In the past, I have disliked teaching history. I never enjoyed it in school and didn't quite know how to go about teaching it at home, except by using different Christian publishers' workbooks. However, I have discovered a gem that our family just loves. I was extremely excited to receive this review product, because I have always wanted an accurate and descriptive timeline for my homeschool. This is such an excellent product, and to me, it is much more than a timeline. Let me explain.
The first thing you will notice is that this is no wimpy, staple-to-the-wall, type of timeline. It is about two and a half feet high by 25 feet wide and is made of heavy cardstock that will definitely stand the test of time. It is packaged as an accordion-style fold-out--which is good, because I don't have 25 feet of wall space to hang it! We fold it out to the section we want to study and lay it on the table. We have opened it all the way down the main hallway and living room to get a feel for all the history contained on it. It has enough room to cover minute details of what was going on in Biblical and world history in pictures, words, and numbers from beginning to end. There is so much on this timeline that in a month's time we have barely begun to learn and digest all that's contained here. It was written in 1871 after many years of toil and research by S.C. Adams, his father being a relative of President John Adams. I love what is said about the author's mother: "Mrs. Adams bequeathed to her son her love of research and the indefatigable perseverance of her character, and thus has been wrought for the world this wonder which bears his name."
Included with the timeline is a 64-page key that explains the "map" of history. There are explanations in the book of some of the artwork, for example: "The ten red crosses upon the purple of the Roman Empire represent the "ten persecutions" of the Christians; the first under Nero from AD 64 to 68 and the last and tenth by Diocletian in AD 303. Also, all the illustrations are explained right on the map. Geography is also outlined in the little key book, telling of the beginnings of places like Britain, China, France, and many others. It covers the United States through the year 1875 and shows our first 19 presidents, up through R.B. Hayes.
A bonus of this resource is that it can be used as a companion to my favorite history textbook. The publisher calls it "the perfect companion to your copy of The Annals of the World." And it is indeed. The Annals of the World by James Ussher is a huge volume of world history, beginning with Creation and proceeding until about AD 73. The timeline can be used hand-in-hand with Usshers's book, which is also available from Master Books. Or the timeline can definitely stand alone.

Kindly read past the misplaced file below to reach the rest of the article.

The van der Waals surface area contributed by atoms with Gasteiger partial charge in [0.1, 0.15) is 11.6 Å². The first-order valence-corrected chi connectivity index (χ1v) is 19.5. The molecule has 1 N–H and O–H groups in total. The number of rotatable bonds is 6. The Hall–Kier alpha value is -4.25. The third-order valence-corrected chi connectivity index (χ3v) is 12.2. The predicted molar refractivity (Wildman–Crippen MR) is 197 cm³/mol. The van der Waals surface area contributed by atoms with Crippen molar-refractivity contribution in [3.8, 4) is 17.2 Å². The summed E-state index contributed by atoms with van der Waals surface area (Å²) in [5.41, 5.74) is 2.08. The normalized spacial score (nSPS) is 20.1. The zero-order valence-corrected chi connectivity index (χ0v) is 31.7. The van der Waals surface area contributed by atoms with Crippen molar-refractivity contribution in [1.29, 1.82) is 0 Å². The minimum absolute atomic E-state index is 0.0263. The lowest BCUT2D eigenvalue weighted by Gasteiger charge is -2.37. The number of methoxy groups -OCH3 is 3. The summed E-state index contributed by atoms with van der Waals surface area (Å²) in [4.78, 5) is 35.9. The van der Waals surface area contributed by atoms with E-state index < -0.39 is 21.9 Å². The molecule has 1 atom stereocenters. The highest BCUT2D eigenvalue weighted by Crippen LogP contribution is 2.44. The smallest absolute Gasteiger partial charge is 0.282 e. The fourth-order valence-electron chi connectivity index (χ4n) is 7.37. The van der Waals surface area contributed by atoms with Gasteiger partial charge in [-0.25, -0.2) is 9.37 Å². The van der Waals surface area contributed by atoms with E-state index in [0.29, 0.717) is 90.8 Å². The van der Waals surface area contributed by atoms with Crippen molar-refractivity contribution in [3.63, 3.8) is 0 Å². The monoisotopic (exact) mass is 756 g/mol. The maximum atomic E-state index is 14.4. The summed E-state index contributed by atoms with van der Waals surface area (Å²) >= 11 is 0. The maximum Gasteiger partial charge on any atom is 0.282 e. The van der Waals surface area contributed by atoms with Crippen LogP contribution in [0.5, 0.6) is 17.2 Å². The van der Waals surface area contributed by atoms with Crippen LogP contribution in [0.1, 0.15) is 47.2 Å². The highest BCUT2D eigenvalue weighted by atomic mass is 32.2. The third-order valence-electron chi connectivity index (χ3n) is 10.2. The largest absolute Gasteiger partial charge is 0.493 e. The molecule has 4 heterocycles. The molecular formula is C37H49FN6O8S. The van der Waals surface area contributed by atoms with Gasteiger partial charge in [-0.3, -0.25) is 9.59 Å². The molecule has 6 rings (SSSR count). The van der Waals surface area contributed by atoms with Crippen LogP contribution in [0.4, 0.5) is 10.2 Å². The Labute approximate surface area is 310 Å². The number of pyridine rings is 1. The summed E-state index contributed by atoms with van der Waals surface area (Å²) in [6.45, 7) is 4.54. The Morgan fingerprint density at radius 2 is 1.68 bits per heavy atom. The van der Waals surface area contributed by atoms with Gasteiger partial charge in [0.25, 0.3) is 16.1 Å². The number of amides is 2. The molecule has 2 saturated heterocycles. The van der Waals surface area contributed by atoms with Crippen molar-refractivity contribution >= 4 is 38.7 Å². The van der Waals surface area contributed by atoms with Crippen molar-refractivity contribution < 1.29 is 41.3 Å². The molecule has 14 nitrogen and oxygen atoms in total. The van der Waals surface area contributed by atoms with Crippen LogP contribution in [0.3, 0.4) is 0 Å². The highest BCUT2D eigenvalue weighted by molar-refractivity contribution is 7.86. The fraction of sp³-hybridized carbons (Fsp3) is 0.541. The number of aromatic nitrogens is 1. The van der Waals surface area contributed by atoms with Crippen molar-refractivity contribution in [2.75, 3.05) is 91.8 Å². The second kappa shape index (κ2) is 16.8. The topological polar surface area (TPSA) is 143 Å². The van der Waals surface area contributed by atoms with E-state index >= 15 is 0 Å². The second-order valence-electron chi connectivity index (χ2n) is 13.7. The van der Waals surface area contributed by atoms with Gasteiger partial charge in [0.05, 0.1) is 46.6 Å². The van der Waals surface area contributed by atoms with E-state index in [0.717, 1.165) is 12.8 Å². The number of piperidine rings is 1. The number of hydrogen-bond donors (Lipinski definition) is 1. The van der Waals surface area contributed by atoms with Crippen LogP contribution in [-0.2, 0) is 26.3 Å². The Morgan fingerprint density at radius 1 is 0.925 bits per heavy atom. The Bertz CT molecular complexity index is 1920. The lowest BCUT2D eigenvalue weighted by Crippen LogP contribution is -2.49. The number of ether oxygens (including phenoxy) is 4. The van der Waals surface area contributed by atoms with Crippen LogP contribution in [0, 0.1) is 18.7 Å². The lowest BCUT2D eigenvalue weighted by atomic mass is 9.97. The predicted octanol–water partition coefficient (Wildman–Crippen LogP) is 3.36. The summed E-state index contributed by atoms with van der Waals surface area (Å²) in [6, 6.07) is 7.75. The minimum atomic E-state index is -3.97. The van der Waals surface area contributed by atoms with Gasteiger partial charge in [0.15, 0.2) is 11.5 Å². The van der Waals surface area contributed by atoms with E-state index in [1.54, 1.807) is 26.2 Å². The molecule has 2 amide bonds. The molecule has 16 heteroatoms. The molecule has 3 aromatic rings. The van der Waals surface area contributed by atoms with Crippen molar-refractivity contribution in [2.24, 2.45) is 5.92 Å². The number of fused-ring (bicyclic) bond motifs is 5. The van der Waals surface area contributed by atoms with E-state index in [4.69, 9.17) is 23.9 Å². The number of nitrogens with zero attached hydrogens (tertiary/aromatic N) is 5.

I asked my high school son and junior high daughter to pick out some interesting facts just by looking at the timeline for a few minutes. Here's what they came up with:
I love this resource! If you love accurate Biblical and world history, you will love it too. If you don't like history, this product may just make it likeable and may even get you excited about teaching it, because your kids will be drawn to its beautiful illustrations and corresponding facts and information. Even if you already have a timeline, this product is different. It is like having a textbook, timeline, chart, and map all in one. I am so blessed to have this as a resource in my homeschool.
- Adam talked with Methuselah 243 years.
- Lamech is the first person on record who died a natural death before his father. He lived 777 years and died 5 years before the flood.
- Abel was the very first martyr.
- Noah lived 350 years after the flood and died 2 years before Abraham was born.
- The Ballista (medieval siege weapon) was made around or just after the time of Solomon.
- Babylon was 15 miles square with walls 350 feet high and 87 feet thick with 25 brass gates on each side.
- The Roman Coliseum was made right after Jesus' death and seated 100,000.
- Baghdad is 68 miles north of Babylon.
- A mule spinner was operated by 1 person and did the work of 3,000 women in the years 1774-79.
- A telegraph cable was stretched across the Atlantic from England to America on July 27, 1867.
- The first mail to go by coaches went on August 2, 1784 from London to Bristol.